So the Reason for Mass Flight Delays Is ... Corporate Jets

A New York Democrat is laying the blame for long flight delays and furloughed air traffic controllers at the feet of corporate jets.

Sen. Kirsten Gillibrand today announced legislation to close a tax loophole for corporate jets and use that funding to reinstate air traffic controllers nationwide, claiming the levy on corporate jets would solve the problem of long waits for flights.

“Instead of protecting tax breaks for wealthy corporate jet owners who don’t need them, we should be keeping commercial air travel fully operational for middle class families and small businesses,” Gillibrand said. “These wasteful tax breaks are blowing a hole in our budget, adding to uncertainty and slowing economic growth. Closing this loophole is just common sense, and will save us billions of dollars that we can invest right now to keep control towers up and running, keep flights on time, and keep our economy on the move.”

Flights at New York’s JFK and LaGuardia airports on Monday were delayed up to two hours or longer as a result of furloughs, causing cranky passengers and furious lawmakers.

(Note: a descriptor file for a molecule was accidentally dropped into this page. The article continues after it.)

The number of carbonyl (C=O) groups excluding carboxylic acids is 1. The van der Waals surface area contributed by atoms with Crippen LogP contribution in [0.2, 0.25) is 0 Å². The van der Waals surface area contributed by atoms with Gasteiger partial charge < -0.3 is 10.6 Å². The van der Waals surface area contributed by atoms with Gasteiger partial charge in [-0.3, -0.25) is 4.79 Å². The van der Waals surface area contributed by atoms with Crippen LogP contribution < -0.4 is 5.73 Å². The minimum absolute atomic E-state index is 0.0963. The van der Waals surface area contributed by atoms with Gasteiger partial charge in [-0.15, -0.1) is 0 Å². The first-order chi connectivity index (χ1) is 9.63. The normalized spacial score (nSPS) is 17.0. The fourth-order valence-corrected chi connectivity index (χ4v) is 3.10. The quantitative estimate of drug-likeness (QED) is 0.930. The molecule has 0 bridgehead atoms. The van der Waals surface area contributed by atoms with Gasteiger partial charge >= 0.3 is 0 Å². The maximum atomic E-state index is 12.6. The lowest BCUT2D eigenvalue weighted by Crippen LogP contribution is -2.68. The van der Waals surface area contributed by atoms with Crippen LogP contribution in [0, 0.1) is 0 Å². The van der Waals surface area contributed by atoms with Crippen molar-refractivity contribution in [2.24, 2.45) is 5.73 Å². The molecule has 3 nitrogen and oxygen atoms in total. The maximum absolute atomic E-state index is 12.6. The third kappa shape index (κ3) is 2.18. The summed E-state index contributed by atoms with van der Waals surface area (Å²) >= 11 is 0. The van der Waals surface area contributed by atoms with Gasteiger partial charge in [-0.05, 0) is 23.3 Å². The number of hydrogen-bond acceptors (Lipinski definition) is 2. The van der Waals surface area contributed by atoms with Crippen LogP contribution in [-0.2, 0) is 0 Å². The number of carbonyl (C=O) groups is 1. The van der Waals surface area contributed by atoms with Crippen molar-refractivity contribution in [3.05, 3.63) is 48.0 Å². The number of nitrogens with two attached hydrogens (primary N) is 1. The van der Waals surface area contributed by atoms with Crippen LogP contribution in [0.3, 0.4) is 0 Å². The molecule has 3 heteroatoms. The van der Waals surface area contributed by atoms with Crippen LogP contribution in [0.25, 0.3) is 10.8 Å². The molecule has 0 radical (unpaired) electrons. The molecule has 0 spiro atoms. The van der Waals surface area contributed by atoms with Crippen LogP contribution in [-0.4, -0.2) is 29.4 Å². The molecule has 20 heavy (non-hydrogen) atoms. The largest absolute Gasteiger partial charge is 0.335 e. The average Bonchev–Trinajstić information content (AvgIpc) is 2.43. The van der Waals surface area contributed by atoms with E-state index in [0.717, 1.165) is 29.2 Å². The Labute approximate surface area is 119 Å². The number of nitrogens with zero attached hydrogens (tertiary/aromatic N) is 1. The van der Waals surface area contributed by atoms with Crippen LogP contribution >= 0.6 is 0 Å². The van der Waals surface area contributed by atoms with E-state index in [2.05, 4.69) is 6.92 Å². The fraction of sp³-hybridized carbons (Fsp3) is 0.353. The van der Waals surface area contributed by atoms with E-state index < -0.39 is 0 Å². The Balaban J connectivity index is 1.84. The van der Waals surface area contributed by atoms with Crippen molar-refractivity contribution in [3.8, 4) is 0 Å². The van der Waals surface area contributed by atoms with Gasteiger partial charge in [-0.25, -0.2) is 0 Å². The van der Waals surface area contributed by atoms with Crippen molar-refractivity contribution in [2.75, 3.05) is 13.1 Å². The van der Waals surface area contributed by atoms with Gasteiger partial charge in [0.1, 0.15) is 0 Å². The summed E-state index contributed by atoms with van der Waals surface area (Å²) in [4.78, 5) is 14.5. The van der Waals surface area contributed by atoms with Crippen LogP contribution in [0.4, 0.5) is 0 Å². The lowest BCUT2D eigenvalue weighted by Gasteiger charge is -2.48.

The FAA has had $232 million cut from the FAA operations budget for Fiscal Year 2013, which funds air traffic control. This set into motion furloughs of one day each pay period for the agency's workforce, including 15,000 air traffic controllers.

The furloughs went into effect Monday, and the FAA said more than 1,200 flights were delayed.

Gillibrand said her bill would raise $2.702 billion over the next 10 years to pay for air traffic controllers and more by making the recovery period for airplanes not used in commercial or contract carrying of passengers or freight seven years instead of the current five years.

President Obama spent much of his first term decrying corporate jets as an example of the corporations enjoying tax breaks.